Innovation in healthcare not only means new discovery, like a breakthrough treatment, but also means improving upon long-established processes and procedures. The development of Levine Cancer Institute, which was announced in the fall of 2010, promises transformational innovations in both areas.
Not only will the Institute perform groundbreaking research on rare and complex cancers, it will improve the way cancer care and treatments are delivered to those who have received that most difficult of diagnoses.
A $20 million donation by the Leon Levine Foundation positioned Levine Cancer Institute as a major national player in the war on cancer. Carolinas HealthCare Foundation and community volunteers also pledged $5 million to support the start-up effort. In addition, CHS leaders announced plans to invest an additional $500 million in research and treatment over the next decade, supplemented by local philanthropy in communities served by Carolinas HealthCare.
A visible manifestation of the new institute will be the addition of five stories to Morehead Medical Plaza II in Charlotte. Clinical activity at that location will focus heavily on rare and complex cancers, in conjunction with extensive research and educational activities.
Less visible, but equally important, will be the development of programs that permit cancer patients to receive top notch care without having to travel far from home. This will be accomplished by leveraging the achievements of cancer treatment centers already established at CHS-affiliated hospitals and providers throughout the Carolinas. Levine Cancer Institute will facilitate the sharing of preventive strategies and best practices, while fostering easier access to clinical trials and clinical research protocols.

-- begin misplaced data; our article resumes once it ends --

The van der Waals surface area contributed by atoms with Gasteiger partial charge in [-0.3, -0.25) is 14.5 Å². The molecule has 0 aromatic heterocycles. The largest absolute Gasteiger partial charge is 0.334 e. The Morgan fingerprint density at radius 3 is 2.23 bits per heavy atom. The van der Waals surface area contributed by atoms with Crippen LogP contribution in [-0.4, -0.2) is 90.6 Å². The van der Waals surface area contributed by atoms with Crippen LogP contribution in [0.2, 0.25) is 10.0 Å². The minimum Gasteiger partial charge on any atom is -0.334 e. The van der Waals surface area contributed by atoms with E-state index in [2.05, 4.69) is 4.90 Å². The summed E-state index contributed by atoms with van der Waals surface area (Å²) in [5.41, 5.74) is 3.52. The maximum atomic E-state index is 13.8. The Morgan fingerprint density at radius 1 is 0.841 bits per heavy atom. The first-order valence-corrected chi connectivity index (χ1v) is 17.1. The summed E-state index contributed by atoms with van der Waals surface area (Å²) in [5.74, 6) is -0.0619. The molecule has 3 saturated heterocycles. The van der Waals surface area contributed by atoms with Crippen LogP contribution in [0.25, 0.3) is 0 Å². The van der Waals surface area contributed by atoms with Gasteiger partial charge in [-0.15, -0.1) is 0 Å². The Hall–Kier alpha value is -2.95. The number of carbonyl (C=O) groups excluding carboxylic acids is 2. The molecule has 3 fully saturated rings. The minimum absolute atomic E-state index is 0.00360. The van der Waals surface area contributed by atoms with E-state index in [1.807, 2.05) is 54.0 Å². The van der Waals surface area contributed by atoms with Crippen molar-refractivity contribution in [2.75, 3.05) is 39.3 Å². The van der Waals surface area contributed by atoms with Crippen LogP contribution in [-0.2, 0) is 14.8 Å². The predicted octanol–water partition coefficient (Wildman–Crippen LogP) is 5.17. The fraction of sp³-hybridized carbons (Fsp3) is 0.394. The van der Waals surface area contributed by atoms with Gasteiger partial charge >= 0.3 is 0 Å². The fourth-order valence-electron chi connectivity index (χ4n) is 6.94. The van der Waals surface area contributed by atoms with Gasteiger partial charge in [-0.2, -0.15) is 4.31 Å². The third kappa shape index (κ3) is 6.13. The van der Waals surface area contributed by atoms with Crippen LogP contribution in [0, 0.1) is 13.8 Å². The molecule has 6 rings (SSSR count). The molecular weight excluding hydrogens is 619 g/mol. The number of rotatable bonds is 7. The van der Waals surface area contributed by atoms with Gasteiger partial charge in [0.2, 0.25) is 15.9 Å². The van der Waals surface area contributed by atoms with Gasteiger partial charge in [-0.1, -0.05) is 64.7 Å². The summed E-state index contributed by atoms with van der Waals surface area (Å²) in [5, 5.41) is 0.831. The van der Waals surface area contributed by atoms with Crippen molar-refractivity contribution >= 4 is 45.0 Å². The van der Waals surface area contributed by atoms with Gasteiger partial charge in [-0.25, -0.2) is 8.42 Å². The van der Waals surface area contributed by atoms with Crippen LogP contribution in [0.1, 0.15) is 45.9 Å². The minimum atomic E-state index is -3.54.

Equalizing access to cancer treatment, regardless of a patient's location or economic status, is a passion of Derek Raghavan, MD, PhD, who was appointed in late 2010 to take the reins as president. Dr. Raghavan, a world-renowned cancer specialist, served previously as chairman and director of the Taussig Cancer Center at Cleveland Clinic.
Appearing as a guest on the final broadcast of the Larry King show, Dr. Raghavan emphasized that the U.S. has significant disparities in cancer care based on geography and patient demographics.
He noted that people who are elderly, poor or living in isolated communities have trouble getting the level of care that is available to others, and one of his top priorities is addressing this on a comprehensive basis.
Expanding care to more people was a key objective of Leon Levine when he and his wife, Sandra, first contemplated a donation that would become the largest ever from the Levine Foundation. He said the time had come for Charlotte to take a national leadership role in building a cancer research and treatment model that would provide more hope to greater numbers of people.
Instead of focusing on the more traditional model of centralizing cancer services at a flagship hospital, he said, Levine Cancer Institute would do the opposite. “Our objective is to offer compassionate care at convenient locations using state-of-the art equipment and protocols,” said Mr. Levine. “This approach positions CHS and its partners among the most innovative providers in the nation.”